Echidnas can survive bushfires by staying hidden and sheltered and going into torpor, according to new research by the University of New England published in the latest issue of the prestigious journal Proceedings of the Royal Society B.
Dr. Julia Nowack and Professor Fritz Geiser from Zoology in the School of Environmental and Rural Science were part of a research team that can now explain why echidnas are so successful in general and specifically at withstanding periods of bushfires.
“Echidnas reduced their activity as a direct response to fires and expressed more and longer phases of multiday torpor (hibernation) after the fire to compensate for reduced foraging opportunities.”
Ten echidnas were implanted with temperature data loggers that recorded body temperature. GPS units were glued to the spines of their lower back to record their location and external transmitters were used to find echidnas.
Prof Geiser said the echidnas were observed during a prescribed burn at Dryandra Woodland, southeast of Perth, Western Australia.
“Four of five echidnas at the fire site survived the burn. The individual that died during the burn was resting inside a log that caught fire and did not reach a normal body temperature before it died. A second individual resting in the same log aroused from torpor and left the log during the fire.”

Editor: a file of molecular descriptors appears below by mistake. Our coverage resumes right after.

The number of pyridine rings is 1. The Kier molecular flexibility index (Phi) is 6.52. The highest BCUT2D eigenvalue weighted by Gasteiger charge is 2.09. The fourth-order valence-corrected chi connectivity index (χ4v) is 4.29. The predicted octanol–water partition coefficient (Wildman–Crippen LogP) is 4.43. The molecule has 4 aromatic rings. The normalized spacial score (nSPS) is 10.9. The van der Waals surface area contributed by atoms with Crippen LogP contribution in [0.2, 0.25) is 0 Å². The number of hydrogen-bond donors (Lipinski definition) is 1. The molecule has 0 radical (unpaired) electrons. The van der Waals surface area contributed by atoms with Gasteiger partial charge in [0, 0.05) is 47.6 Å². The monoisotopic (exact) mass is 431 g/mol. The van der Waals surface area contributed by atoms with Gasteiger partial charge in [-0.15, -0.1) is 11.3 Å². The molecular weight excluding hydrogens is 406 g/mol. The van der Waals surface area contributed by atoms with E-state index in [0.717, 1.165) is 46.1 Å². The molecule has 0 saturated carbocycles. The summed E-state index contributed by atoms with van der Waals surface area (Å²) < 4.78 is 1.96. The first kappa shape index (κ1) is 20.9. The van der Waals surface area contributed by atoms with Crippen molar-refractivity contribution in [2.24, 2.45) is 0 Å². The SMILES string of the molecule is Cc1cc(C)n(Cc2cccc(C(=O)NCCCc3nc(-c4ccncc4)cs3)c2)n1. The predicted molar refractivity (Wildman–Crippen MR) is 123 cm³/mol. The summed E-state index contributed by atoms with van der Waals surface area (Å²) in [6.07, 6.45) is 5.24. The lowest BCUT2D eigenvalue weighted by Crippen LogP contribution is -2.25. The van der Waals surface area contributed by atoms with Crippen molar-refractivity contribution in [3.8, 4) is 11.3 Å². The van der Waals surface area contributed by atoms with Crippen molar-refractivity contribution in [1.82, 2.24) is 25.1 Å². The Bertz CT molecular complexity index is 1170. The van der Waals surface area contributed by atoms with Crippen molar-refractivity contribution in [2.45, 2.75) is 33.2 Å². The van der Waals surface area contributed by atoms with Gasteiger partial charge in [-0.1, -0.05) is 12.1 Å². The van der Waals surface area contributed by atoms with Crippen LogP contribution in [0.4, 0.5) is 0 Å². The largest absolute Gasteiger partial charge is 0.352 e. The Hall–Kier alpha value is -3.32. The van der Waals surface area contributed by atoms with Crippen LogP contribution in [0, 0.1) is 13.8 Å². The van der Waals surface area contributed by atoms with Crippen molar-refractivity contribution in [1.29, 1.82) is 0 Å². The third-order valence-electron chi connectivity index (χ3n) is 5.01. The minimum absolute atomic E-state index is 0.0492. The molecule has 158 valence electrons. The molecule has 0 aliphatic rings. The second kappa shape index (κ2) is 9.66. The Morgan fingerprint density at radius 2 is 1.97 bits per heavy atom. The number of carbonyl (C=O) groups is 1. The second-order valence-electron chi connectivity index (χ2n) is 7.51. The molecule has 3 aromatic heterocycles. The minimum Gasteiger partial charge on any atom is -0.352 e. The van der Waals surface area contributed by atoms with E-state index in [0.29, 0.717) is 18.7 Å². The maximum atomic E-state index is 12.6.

The study showed that the echidnas not only reduced activity immediately after the burn but for at least three weeks after the event and were able to do so because they conserved energy using torpor.
“This shows the echidna’s ability to match energy use to resource availability. After a fire, food availability decreases and exposure to predators increases. It is believed that prolonged inactivity and torpor most likely helped early mammals to survive beyond the K-Pg extinction, which wiped out three quarters of the plant and animal species, including the dinosaurs, on Earth,” said Prof Geiser.
The researchers say the study has implications for the predicted global warming.
“We expect the intensity and frequency of natural disasters to increase around the world so it is important that we can predict the behavioural and physiological responses of animals to fire and other natural disasters.”